Anyway, I wrote in my review of Sky Blue (below) that certain factors increase the probability and extent American distributors will mess with a foreign movie. Feel free to use the comments section to suggest what those factors may be.

Sky Blue (aka Wonderful Days)

* * ½ (out of four) (English-dubbed version)
Seen 19 January 2005 at Landmark Kendall Square #9 (first-run)

As Japanese animation became more prominent in American pop-culture during the nineties, people stopped making jokes about it, but the jokes didn't go away; they instead began referring to Korean production houses. The logical next step would be for Korea to start producing some impressive work, becoming the new Japan and deflecting all the jokes onto some other country (the Philippenes, perhaps). Sky Blue was a major undertaking for everyone involved, and it's an admirable effort, but if this is the Korean animation's big showcase piece, then they're not ready to be the new Japan yet.

Monday, January 17, 2005

Biographies of crazy people: The Aviator and In the Realms of the Unreal

A few brief notes: I have to go to more movies, in particular more bad movies, with my brother, because I love the "conversation with Matt" format. Aside from it being easy, since I basically have to transcribe it after he does half the talking, it's distinctive and often funny. I think The Matrix Revolutions is still my favorite review.

For what it's worth, that which you see in the header below is about all we said; I go on to hammer at the movie on my own for a while at HBS. But I'd like to do more, so, Matt, as soon as you've got a spare moment with your play being finished and such, let's rent Catwoman or something.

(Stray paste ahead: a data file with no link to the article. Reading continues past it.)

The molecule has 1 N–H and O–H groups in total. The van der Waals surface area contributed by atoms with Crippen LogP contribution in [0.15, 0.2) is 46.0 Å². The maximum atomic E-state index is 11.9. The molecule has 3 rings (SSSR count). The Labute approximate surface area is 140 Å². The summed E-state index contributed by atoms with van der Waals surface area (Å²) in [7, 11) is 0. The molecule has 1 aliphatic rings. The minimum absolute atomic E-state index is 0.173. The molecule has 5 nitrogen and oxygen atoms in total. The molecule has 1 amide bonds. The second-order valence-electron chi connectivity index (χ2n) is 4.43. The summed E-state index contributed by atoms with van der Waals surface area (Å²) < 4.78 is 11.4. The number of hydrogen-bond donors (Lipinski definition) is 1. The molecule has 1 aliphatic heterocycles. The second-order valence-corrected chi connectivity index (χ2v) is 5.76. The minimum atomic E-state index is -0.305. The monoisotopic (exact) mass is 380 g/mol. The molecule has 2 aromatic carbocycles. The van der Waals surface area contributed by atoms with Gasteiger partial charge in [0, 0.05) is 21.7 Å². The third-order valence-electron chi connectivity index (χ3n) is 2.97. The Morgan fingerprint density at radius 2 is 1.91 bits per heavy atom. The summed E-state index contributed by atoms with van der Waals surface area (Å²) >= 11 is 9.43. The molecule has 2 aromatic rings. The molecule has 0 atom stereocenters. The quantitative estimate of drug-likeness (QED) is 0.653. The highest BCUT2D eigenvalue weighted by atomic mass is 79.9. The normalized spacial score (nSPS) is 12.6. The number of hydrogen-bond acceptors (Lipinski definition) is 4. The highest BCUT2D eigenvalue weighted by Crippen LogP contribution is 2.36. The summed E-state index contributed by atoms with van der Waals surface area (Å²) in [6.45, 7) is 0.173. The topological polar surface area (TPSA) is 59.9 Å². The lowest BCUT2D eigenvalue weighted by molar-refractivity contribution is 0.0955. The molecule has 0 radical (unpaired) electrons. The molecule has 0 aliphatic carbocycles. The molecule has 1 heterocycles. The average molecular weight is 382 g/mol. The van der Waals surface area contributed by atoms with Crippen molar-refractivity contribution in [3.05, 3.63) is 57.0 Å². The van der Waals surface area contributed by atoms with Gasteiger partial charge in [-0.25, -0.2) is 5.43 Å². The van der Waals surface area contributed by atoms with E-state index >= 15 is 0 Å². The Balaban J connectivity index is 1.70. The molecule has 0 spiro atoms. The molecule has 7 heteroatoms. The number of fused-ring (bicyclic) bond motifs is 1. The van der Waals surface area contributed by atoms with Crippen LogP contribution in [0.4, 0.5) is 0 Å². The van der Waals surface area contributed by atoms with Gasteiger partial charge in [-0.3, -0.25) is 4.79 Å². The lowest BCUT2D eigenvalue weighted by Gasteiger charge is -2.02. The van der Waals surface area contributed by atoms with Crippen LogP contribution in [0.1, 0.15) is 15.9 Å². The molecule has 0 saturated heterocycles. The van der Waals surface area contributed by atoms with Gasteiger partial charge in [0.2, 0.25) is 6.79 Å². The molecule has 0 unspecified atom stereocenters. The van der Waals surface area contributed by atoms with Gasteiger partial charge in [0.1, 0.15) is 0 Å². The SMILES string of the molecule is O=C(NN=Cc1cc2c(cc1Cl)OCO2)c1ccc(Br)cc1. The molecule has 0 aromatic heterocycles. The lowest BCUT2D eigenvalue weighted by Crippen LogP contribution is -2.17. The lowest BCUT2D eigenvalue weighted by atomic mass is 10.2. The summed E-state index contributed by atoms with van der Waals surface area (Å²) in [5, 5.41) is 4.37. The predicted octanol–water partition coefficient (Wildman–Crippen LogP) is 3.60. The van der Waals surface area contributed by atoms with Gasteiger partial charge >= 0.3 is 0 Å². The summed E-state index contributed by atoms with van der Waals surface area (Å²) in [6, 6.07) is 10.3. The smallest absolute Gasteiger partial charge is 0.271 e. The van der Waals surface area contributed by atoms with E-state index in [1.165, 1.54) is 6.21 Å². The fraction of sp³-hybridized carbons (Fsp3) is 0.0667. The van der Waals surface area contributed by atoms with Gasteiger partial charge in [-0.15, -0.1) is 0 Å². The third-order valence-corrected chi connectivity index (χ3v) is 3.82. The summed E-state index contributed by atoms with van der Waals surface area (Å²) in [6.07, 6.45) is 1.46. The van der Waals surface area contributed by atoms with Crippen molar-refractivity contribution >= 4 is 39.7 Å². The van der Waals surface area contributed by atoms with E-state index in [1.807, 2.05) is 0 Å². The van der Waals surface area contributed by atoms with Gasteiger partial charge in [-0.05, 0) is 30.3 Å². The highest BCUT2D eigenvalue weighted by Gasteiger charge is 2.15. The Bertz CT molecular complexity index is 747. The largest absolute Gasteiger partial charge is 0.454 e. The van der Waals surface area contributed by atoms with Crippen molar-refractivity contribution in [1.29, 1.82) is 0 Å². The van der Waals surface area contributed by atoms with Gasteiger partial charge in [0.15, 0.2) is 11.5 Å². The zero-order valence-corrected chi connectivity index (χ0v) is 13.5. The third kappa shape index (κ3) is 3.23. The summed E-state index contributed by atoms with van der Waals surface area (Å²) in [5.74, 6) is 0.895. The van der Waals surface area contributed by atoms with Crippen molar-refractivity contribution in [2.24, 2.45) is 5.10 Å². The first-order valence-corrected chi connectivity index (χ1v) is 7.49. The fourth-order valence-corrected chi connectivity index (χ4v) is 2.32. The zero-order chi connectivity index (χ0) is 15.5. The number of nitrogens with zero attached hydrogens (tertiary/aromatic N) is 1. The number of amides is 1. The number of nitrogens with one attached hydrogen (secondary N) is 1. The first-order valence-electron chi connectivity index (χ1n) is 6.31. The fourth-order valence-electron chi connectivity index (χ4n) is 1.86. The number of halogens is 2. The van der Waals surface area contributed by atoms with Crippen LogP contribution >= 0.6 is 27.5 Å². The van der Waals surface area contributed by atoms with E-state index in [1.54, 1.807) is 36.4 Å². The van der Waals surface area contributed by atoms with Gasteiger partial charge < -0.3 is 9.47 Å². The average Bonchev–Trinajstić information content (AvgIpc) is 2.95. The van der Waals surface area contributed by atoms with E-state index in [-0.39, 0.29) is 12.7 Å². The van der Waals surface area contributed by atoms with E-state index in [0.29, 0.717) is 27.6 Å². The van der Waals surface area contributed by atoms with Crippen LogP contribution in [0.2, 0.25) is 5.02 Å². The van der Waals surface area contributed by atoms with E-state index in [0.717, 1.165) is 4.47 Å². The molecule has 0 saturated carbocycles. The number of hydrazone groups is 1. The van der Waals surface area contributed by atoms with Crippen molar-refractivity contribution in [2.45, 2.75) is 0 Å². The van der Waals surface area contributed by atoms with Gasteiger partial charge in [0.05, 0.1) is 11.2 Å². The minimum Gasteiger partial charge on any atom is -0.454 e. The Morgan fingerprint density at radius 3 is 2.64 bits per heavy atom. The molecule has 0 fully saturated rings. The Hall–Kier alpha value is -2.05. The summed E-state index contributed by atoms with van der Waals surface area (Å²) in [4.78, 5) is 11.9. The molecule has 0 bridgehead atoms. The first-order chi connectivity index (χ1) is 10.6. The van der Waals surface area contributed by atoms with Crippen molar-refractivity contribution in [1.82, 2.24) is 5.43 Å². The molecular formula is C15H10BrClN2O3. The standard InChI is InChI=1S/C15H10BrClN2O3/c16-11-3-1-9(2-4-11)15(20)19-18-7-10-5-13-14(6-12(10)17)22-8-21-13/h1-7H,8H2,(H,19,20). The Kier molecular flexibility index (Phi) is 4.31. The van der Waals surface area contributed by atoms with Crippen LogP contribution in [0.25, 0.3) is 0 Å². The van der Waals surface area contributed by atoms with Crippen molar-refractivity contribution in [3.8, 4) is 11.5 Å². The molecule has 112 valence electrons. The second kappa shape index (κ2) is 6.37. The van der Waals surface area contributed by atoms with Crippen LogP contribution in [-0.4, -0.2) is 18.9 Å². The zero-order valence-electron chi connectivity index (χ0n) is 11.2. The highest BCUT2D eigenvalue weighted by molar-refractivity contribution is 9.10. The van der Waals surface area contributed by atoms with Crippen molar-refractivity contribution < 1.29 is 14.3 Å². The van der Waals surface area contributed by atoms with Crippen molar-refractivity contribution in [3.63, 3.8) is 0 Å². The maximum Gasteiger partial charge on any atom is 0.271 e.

As to the other movie, In the Realms of the Unreal is downright fascinating. Ivy made a comment about Darger's rich internal life compared to his almost non-existant external life reminding her of some of the Brattle's patrons. I don't think she was looking at me when she said it, but hey... Got me thinking about my relationship with the protagonist of my other, fictional blog, Transplanted Life. If you haven't read it, take some time to surf on over later. The chronological "backstory" links are current until July '04 (honest, I intend to update the rest soon).

Anyway, the protagonist of that blog is a guy who, for reasons initially unknown to him, wakes up in a woman's body and living her life. It's a daily blog, with a lot of sci-fi and soap opera elements and occasionally "journal" entries thrown in, with my opinions on pop culture and politics coming in pretty much unfiltered. It does speak to the seductiveness of this kind of internal world, though - I can create a group of friends, girlfriends/boyfriends, excitement... But I also kind of feel it intruding onto my real life. I'll do stuff and think about what Marti's take on it is just as fast as my own. Part of the reason why I cut down to roughly every other day rather than every day. Gotta reclaim some of my own life.